Do pickleball paddles really make a difference?
With so many paddle brands in pickleball today and competition growing by the day, the desire to create something “different” has never been greater. As we learned from talking to the people responsible for the design and manufacture of racquets, even small changes to racquet design can make a big difference when you step onto the court. We saw different weights, lengths, head shapes, and even holes cut into the face of the paddle to create a streamlined swing. The last feature that has been tweaked is the blade thickness. Before we get into the details, here's an overview of the different paddle thickness categories.
- Thinness: 13mm or less
- Pattern: 14mm - 15mm
- Thickness: 16mm or more
Blade thickness is usually measured in millimeters and typically ranges from 11 mm to 16 mm, although some blades, thin or thick, exceed the norm. A racket like the Vinsguir hits the tape measure at 19mm thick, so it's a good example of a brand coming out of the box. Adjusting racket thickness is all the rage, but how does a thicker racket affect your game?
A thicker core racket (16mm+) has the ability to absorb ball impact, creating a very "friendly" racket. This feeling is incredibly popular and is what pickleball players love. When battling over 20 shots of din-in-crickets in the kitchen, the smooth feel and forgiveness sweet spot are perfect for our rackets. It is an irreplaceable resource. Due to the additional material required to make the paddle width, and this extra weight and added thickness, a thicker core paddle typically offers more weight, stability and more room for paddles in the heavier range. offer of shovels. If you find yourself missing the sweet spot a few more times than you care to admit, a thicker core paddle is for you. In short, thick core blades offer:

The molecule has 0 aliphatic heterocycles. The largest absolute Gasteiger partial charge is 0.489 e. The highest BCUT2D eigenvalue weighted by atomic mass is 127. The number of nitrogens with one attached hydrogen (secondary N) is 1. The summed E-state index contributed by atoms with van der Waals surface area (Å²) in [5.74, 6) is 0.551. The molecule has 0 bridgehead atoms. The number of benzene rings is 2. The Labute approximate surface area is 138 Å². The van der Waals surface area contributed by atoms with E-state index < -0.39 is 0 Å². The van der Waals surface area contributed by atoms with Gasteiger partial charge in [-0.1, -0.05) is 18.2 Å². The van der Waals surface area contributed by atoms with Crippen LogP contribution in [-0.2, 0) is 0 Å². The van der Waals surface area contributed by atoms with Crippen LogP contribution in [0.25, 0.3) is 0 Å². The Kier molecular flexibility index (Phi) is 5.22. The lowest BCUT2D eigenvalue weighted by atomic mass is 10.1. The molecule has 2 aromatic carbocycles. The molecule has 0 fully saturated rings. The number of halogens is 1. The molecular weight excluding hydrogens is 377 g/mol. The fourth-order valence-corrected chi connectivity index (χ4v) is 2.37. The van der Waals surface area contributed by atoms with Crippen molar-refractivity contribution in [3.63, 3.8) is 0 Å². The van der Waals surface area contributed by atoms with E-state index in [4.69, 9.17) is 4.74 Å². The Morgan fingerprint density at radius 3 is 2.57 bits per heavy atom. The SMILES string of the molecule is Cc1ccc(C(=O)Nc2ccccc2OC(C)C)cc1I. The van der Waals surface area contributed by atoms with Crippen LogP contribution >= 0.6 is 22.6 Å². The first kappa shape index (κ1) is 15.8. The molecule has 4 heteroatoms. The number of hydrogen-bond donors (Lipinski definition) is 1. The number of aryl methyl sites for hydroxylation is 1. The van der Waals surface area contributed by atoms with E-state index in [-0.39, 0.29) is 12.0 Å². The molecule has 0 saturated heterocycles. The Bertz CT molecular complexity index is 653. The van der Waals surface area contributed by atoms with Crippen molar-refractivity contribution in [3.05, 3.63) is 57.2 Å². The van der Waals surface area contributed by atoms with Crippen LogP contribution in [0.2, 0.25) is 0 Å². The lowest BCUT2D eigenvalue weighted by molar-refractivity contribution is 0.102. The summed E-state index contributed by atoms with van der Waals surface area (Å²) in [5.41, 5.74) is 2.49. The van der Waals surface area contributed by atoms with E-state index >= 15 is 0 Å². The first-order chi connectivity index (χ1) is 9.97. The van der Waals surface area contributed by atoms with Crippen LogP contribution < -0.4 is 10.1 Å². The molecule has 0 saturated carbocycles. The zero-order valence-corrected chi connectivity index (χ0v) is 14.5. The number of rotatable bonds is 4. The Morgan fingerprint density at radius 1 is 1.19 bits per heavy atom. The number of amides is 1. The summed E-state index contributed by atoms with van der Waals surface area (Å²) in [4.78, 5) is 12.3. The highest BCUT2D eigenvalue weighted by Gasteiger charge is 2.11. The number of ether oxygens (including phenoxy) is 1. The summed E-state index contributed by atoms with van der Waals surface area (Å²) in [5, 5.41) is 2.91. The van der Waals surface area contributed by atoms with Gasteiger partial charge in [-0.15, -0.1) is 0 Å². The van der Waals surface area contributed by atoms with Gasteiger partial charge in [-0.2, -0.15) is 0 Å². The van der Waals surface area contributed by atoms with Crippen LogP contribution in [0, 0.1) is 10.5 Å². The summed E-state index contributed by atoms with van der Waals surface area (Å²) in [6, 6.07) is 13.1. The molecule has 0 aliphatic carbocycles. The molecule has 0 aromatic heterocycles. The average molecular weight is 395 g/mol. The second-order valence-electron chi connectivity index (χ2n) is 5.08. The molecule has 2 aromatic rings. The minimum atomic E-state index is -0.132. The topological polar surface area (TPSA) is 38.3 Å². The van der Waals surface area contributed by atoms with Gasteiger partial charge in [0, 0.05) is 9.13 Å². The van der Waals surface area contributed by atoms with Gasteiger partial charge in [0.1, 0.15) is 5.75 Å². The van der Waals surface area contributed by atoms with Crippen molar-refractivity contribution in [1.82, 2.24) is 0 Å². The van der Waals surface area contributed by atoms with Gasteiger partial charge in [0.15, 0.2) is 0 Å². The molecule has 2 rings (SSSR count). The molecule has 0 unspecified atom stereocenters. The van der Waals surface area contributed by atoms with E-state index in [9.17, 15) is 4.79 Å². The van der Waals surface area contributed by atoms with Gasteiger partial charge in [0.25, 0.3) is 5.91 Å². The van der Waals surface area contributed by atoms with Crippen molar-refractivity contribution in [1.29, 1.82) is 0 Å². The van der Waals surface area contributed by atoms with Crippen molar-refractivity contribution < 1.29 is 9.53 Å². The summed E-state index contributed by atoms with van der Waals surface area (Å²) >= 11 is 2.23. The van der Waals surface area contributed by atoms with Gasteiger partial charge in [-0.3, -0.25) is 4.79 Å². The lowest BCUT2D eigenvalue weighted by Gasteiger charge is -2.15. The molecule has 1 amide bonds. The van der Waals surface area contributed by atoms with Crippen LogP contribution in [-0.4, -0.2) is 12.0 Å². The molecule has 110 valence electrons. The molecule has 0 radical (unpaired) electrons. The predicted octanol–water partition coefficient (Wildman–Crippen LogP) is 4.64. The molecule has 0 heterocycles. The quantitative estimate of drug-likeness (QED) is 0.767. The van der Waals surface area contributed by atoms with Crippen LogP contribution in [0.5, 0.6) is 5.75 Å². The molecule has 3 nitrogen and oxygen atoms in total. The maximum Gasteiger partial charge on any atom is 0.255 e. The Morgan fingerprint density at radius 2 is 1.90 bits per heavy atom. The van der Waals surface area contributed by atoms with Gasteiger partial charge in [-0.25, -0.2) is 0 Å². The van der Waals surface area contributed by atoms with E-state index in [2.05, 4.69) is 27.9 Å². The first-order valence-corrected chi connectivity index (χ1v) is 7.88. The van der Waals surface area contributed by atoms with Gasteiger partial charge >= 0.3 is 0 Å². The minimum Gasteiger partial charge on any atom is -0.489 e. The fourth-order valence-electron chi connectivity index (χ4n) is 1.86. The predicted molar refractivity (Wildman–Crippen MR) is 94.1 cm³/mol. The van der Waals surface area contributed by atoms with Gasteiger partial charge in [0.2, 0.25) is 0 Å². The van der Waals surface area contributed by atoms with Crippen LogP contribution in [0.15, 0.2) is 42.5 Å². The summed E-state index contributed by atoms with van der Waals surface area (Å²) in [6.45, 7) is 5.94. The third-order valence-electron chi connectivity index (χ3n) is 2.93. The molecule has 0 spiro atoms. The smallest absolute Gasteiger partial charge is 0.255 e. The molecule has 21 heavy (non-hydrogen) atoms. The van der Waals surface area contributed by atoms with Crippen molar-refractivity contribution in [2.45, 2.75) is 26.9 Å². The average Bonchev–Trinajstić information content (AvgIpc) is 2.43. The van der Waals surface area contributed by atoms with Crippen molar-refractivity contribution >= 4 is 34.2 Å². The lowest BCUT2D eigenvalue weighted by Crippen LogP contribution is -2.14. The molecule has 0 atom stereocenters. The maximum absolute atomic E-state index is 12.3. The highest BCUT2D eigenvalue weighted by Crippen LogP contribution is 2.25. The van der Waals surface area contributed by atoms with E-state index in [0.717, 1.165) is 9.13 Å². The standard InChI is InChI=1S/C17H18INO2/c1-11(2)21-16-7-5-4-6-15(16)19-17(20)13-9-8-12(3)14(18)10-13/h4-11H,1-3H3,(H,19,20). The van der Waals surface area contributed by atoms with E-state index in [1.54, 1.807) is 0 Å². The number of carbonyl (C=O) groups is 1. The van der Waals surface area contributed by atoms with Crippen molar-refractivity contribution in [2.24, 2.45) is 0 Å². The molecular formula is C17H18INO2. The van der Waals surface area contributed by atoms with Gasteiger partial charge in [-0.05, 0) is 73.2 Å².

- amazing feeling
- Bigger, more forgiving sweet spot
- above average weight
- excellent stability
Another beneficial benefit of a thicker core racquet is energy absorption that can extend your pickleball day (and career!). Tennis elbow and golfer's elbow are two of the most common injuries seen in pickleball (and racquet/rowing sports). Repetitive movements can take a toll on your elbows and shoulders, and ball impact isn't your friend as much as you like the feel of the ball on your racquet. It can provide the shock absorption you need to keep you from scratching and prevent pesky injuries that can keep you away for weeks on end. A thicker core racket absorbs energy from the ball, so less energy is transferred through the racket to your body. This can be a great selling point, especially if you've already suffered from tendonitis in your elbow.
The downside of thick-core blades is that they seem to "drag" in the air compared to thin blades. If you want to maximize the paddle's maneuverability, driving in a narrower direction is recommended. But for us, the pros of thicker core blades far outweigh the cons!